I remember Wade Belak because he made me laugh.
It was a fluff piece on Sportsnet, where Wade made his case for being moved up to play wing with Mats Sundin. It was about what you’d expect from such a thing - jokes about Wade’s skill, and how much better Sundin would be with Wade on the wing. He had good timing, though, and delivered the lines with a certain earnestness that made you think he might actually believe some of it. Despite the internet’s so-called ability to remember everything, I have yet to find a copy of that piece.
I remember Wade Belak because depression was (and still is) a daily part of our lives.
Wade told Michael Landsberg (himself a sufferer of depression) in 2011 that he’d been on “happy pills” for years. I’ve been on and off them, too. These days, I’m on.
I never met Wade Belak, and I don’t know much more about him, but I do know what his depression felt like. I know what it feels like to look at your life and wonder how you ended up where you are. To wonder if you shouldn’t have done more, tried harder, done something - anything - differently to be a ‘success’ in your own eyes. That’s what depression does to people. It clouds the vision, it alters the perspective.
It lies to you.
When you suffer from depression, there is no “bright side”. There is no “silver lining”. The best that is depression will find a way to twist it, and turn it against you. Got promoted at work? “You didn’t deserve it. You’re barely competent at your old job.” Meet someone new? “They don’t like you. Not even your friends like you. Go away!” You have no success when you live with depression. You only get slightly less bleak perspectives.
All of this drives you into yourself. The world is against you. No one cares about what you’re going through. No one would understand. Maybe… just maybe… you should exit, stage right.
As I said, depression lies to you.
It is an insidious thing, depression. You don’t even realize that you’re withdrawing and removing yourself from the world until you stop and realize that you haven’t left the house for anything social in weeks. By that point, you likely don’t even care - it’s not like anyone has missed you, after all. If they did, wouldn’t they have called? (They did - you let it go to voicemail, remember?)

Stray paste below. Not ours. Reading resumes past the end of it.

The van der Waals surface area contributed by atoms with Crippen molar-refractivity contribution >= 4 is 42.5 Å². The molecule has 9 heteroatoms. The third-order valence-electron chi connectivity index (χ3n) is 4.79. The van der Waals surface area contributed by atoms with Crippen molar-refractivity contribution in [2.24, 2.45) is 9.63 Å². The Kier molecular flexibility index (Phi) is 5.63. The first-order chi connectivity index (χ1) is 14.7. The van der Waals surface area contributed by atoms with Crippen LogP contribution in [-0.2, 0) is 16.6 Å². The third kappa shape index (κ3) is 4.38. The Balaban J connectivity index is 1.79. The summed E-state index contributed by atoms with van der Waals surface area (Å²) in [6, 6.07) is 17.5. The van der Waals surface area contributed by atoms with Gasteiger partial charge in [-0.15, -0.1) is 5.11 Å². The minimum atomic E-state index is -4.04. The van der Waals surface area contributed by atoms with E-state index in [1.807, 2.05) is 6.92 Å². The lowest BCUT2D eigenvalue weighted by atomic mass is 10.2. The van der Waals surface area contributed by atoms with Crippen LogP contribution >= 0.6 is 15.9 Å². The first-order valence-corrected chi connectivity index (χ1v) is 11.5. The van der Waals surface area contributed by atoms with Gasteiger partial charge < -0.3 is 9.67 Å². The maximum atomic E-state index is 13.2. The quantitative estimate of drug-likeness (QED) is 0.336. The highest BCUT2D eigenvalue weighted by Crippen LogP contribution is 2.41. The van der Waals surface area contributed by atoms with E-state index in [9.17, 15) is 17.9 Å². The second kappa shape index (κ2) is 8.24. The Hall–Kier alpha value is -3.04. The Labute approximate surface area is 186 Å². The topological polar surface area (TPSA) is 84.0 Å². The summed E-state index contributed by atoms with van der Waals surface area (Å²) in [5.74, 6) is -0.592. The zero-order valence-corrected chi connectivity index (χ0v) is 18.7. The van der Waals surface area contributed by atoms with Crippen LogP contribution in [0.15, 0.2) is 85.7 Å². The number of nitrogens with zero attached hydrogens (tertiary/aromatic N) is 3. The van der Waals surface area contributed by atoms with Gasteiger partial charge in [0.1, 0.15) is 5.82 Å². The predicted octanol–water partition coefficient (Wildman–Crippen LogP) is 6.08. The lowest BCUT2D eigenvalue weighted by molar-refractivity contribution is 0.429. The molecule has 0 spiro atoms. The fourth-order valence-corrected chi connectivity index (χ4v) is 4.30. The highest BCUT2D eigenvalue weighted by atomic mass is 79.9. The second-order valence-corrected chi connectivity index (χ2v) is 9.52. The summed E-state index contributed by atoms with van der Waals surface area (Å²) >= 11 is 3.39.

I know this, because I’ve lived this. I spent years burying myself away in a room, away from the world, convinced that I was contributing exactly nothing. I beat myself senseless with my self-loathing, and strangled myself with my fears. Between my depression, and undiagnosed (until recently) A.D.D., my resume was a mess of short term assignments - which only fed the beast that depression is. More recently, as things in my life were seemingly at their worst, I often wondered if taking the express route down from my 16th floor apartment might not be such a bad idea.
I’m telling you this, because today is Bell Let’s Talk day and maybe someone will see themselves in what I have been through, and get the help they need. I’m saying it because for too long mental illness has been treated either as something less than real, or something that should land you in an asylum. There has been a stigma attached to having a mental illness, which only prevents people from getting the help they need.
If you see yourself in any of the above, you should talk to someone. Your doctor would be a good start. After that, you need to start pushing yourself away from the beast, as scary as that seems.
Those friends you haven’t talked to in weeks, months, years? They’re still your friends. Text them. Your family - they’ll always be family. Call them! And if you can’t face your friends or family yet, there are phone lines, online forums, chat rooms, support groups - there is someone who will listen. Who has been there, and gotten through it, and will help you get through it, too.
The point is, you’re not alone. There are many of us who know that all too well, and today is the day all of us should make ourselves known.
I remember Wade Belak because it is all I can do - he took his own life on August 31, 2011.